Our kitty has lost control and movement in her right back leg. She can still get around, barely, but eats, drinks and uses the litter box on her own. She has dropped from 14lbs to 7.8lbs in a month and a half. The vet ruled out kidney disease as her kidneys are operating at 30%, which is good, according to him. He felt her legs and that’s when he found a tumor. He advised that it would be untreatable even if he did a biopsy. He also said that her body wouldn’t be able to handle all the tests. How can I tell if she’s in pain?? Is there anything else I can do for her??

Aug. 4, 2020

Owner

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Dr. Michele K. DVM

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0 Recommendations

Thank you for your question. She sounds like she is getting older, and there is nothing that you can do to stop that, unfortunately. If he kidneys are functioning at 30%, she probably has kidney disease, and that makes pain medication a little complicated for her. Since I cannot see her, I have a hard time commenting on whether she is in pain, but I think it would be best to have a conversation with your veterinarian about her quality of life, and see if they think that this is fair for her to live like that, or if there are other therapies that might make her comfortable. I hope that she is okay.

Aug. 4, 2020

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Ragdoll

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Ten Years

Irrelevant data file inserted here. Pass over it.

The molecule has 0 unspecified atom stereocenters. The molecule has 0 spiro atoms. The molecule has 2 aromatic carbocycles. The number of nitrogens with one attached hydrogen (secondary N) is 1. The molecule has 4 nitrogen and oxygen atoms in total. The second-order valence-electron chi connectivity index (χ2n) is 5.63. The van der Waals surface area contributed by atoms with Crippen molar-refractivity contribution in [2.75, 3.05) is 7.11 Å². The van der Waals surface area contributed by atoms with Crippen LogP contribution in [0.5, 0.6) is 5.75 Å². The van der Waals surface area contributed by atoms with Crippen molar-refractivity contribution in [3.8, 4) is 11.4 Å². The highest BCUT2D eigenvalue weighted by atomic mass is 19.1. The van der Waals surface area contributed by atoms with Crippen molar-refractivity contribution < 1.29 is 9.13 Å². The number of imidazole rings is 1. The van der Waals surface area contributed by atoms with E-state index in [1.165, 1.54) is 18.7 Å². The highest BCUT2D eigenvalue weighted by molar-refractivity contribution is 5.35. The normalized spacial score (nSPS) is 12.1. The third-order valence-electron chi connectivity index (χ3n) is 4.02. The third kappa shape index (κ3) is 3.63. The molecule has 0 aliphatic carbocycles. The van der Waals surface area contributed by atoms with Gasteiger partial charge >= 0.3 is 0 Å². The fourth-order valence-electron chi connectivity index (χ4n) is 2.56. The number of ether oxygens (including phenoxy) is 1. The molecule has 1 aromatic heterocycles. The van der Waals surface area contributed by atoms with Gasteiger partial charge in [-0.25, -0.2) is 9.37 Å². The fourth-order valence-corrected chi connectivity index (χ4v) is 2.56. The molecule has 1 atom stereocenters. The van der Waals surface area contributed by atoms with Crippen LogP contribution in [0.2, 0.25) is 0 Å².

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Unknown severity

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0 found helpful

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Unknown severity

Has Symptoms

Hiding, Lethargic

Some arthritis in hips..steroid shot 2 weeks ago..little help. Last visit yesterday and Dr said she still has pain in pelvic area..so gave her a pain shot. She’s still hiding under coffee table. Eating well and bowel movements are normal. Said I could take her to specialist for MRI. But costly.

Aug. 1, 2020

Owner

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Dr. Michele K. DVM

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0 Recommendations

Thank you for your question,and I'm sorry your cat is having problems. I'm not sure what pain medication your veterinarian is using, but there are some very effective pain medications that you may be able to give orally to help her, at least for a little while. Buprenorphine is one that can be given at home, and you can discuss that with your veterinarian to see if there is more that can be done. I hope that she is okay.